US stocks rose yesterday, rebounding from two days of losses, as investors turned their focus to the first prominent results of the earnings season.
Stocks had retreated at the start of the week from the S&P 500’s highest point in five years, hit last Friday, on worries about possible earnings weakness.
Shares of Alcoa were down 0.5 per cent to $9.08 after early gains, following the company’s earnings release after the bell on Tuesday. The largest US aluminum producer said it expects global demand for aluminum to grow in 2013.
Herbalife stock rose 4.2 per cent to $39.95 in its most active day of trading in the company’s history after hedge fund manager Dan Loeb took a large stake in the nutritional supplements seller. Prominent short-seller Bill Ackman had previously accused the company of being a “pyramid scheme,” which Herbalife has denied.
Traders have been cautious as the current quarter shaped up like the previous one, with companies recently lowering expectations, said James Dailey, portfolio manager of Team Asset Strategy Fund in Harrisburg, Pennsylvania. Lower expectations leave room for companies to surprise investors even if their results are not particularly strong. “The big question and focus is on revenue, and Alcoa had better-than-expected revenue,” which calmed the market a little, Dailey said.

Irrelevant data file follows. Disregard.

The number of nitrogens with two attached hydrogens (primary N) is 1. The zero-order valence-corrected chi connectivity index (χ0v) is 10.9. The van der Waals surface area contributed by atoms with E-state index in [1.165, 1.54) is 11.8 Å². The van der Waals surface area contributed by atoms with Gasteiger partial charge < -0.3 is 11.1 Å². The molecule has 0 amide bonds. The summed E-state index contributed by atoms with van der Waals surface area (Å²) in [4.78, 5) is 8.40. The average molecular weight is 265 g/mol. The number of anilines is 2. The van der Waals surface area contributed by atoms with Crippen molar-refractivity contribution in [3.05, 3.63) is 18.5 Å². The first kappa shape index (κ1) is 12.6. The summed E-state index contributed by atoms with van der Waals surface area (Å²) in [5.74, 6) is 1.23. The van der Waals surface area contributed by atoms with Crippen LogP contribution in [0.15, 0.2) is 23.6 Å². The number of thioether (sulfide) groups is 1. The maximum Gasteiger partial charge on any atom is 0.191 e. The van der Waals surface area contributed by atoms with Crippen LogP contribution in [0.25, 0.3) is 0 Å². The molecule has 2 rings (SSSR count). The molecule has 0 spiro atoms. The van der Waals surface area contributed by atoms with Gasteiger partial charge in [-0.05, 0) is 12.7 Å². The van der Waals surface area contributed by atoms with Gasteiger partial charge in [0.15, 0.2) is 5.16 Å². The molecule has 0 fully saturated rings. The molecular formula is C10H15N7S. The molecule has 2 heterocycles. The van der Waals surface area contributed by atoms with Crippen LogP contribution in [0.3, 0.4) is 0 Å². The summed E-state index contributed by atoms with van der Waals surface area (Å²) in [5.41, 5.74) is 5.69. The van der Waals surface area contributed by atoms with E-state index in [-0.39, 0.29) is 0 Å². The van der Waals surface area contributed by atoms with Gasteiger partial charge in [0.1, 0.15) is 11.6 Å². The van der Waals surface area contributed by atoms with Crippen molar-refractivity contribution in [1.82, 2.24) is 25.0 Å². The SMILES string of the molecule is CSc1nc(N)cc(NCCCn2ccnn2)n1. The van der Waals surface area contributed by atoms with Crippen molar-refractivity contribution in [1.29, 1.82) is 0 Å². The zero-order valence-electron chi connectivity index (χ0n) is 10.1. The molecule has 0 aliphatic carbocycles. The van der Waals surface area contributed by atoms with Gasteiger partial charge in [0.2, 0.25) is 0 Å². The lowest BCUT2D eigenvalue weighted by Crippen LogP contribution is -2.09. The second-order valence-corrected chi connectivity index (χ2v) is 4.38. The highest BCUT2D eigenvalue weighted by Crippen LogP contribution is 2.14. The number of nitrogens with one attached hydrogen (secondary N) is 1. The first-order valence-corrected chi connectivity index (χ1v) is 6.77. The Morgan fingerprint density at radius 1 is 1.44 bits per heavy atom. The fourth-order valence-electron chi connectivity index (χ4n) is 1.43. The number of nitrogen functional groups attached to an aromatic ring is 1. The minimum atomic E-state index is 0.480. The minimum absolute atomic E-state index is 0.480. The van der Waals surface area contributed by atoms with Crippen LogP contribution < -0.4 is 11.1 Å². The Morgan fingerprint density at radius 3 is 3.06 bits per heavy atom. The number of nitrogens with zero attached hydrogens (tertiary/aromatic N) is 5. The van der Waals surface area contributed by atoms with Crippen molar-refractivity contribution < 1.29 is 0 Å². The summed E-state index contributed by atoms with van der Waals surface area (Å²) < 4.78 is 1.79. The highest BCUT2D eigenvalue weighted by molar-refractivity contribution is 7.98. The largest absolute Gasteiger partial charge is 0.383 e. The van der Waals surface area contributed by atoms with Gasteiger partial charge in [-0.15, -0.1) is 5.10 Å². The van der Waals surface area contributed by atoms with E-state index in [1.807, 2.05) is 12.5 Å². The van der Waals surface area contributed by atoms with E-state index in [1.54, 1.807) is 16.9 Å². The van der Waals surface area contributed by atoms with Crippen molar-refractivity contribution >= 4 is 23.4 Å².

Overall, corporate profits were expected to beat the previous quarter’s meager 0.1 per cent rise. Both earnings and revenues in the fourth quarter are expected to have grown by 1.9 per cent, according to Thomson Reuters data.
The Dow Jones industrial average gained 61.66 points, or 0.46 per cent, to 13,390.51. The Standard & Poor’s 500 Index rose 3.87 points, or 0.27 per cent, to 1,461.02. The Nasdaq Composite Index gained 14.00 points, or 0.45 per cent, to 3,105.81.
Facebook shares rose above $30 for the first time since July 2012, trading up 5.3 per cent at $30.59. Facebook, which has been tight-lipped about its plans after its botched IPO in May, invited the media to its headquarters next week.
Clearwire shares jumped 7.2 per cent to $3.13 after Dish Network bid $2.28bn for the company, beating out a previous Sprint offer and setting the stage for a takeover battle for the wireless service provider that owns crucial mobile spectrum.
Apollo Group slid after heavier early losses, a day after it reported lower student sign-ups for the third straight quarter and cut its operating profit outlook for 2013. Apollo’s shares were last off 7.8 per cent at $19.32.
Volume was below the 2012 average of 6.42bn shares traded per day, as 6.10bn were traded on the New York Stock Exchange, NYSE MKT and Nasdaq. Adancing stocks outnumbered declining ones on the NYSE by 2,014 to 963, while on the Nasdaq advancers beat decliners 1,603 to 859.